phat friday

Night Watch

Friday a group of us are going to the opening of Nightwatch, an atmospheric Russian magic-realism horror film that’s more mythology than horror.

WHERE: The Paramount, 900 Burrard Street, two blocks up the hill from the Burrard st. Skytrain station.

WHEN: Meeting at 6:30, show at 7:20.

WHO: You, if you live here in Vancouver.

After, those interested will be heading down to the Waldorf for a live Funk/Motown night.

WHERE: The Waldorf Hotel, 1489 Hastings Street East, two blocks west of Commercial on Hastings.

WHEN: Approximately 9:30 until whenever.

WHO: You, if you like funk and live in Vancouver.

Feel free to cross-post this. (It would be appreciated).

locking my dreams

Shane Koyczan is my missed arrival. When his curtain called, I was not there. When my opportunity knocked, he was not home. He’s taking a lock of my wool hair on stage with him when he opens for the Violent Femmes at Massey Hall next week.

Laughing on stage, you’re berating me, “Why won’t you be in love with me? You owe me a toast.” Descriptions licking like letters in envelopes closed. Anger measured in minutes and hours and always sweetly winning first prize up on the stage. Darling Sara and I’m always so damned proud. Write, hand, write and I ran after you and held you as your cried. Victories as complex as the sun on your thankful face.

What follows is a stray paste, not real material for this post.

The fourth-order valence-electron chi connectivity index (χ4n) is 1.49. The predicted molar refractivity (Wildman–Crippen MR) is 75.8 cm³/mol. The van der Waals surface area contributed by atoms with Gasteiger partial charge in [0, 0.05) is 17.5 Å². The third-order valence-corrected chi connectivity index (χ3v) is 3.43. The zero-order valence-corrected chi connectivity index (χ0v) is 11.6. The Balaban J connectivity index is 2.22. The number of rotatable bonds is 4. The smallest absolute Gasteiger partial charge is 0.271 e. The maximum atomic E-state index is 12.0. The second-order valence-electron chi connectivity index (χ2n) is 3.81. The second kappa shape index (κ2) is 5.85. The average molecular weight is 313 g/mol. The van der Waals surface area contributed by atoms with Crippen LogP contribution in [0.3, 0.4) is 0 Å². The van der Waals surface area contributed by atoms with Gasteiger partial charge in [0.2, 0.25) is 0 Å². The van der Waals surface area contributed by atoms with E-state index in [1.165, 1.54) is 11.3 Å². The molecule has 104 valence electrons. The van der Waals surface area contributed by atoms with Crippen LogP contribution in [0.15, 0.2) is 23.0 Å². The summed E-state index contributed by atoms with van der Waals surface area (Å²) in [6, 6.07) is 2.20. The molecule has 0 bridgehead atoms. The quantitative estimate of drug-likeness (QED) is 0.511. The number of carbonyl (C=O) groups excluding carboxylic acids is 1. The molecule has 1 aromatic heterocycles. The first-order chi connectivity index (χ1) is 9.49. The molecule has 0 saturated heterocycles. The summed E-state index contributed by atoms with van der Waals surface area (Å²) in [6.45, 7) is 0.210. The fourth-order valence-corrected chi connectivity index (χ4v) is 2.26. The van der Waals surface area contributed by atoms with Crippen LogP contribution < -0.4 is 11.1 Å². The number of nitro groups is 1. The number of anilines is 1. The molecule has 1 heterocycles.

I’m making him a charactor in my entry in the upcoming Sinister Bedfellows Anthology:

I’m in the wrong place, but he’s not. A frieze of clouds over the city, orange light reflecting off wet pavement. This is Vancouver. A pane of glass grubby with too many small town fingers. When dawn comes, the light changes, everything goes gray. I remember his voice breaking in the exact shade of the sky when he told me he’d miss me, like the air he inhaled was an echo.

Hold me, I thought, hold me and protect me with your gift with words. Lift me up to where you are, so that I may look down at my hands too and watch them create lightning and thunder.

Hand in hand, I walked with him into a reflection of all our memories. This was where he touched my cheek, this is where I kissed his roommate and wished it was him. Weird baggage. Every strand of wet grass brushing our ankles is another wish, another significant glance across the cafe at me from him. Wrinkled experiences, creased and nicotine-stained from being kept folded in our pockets, folded and unfolded, pressed flat against tables to be examined like treasured maps to an alchemical marriage. Every six months, on average, he told me he loved me. Every six months for six years.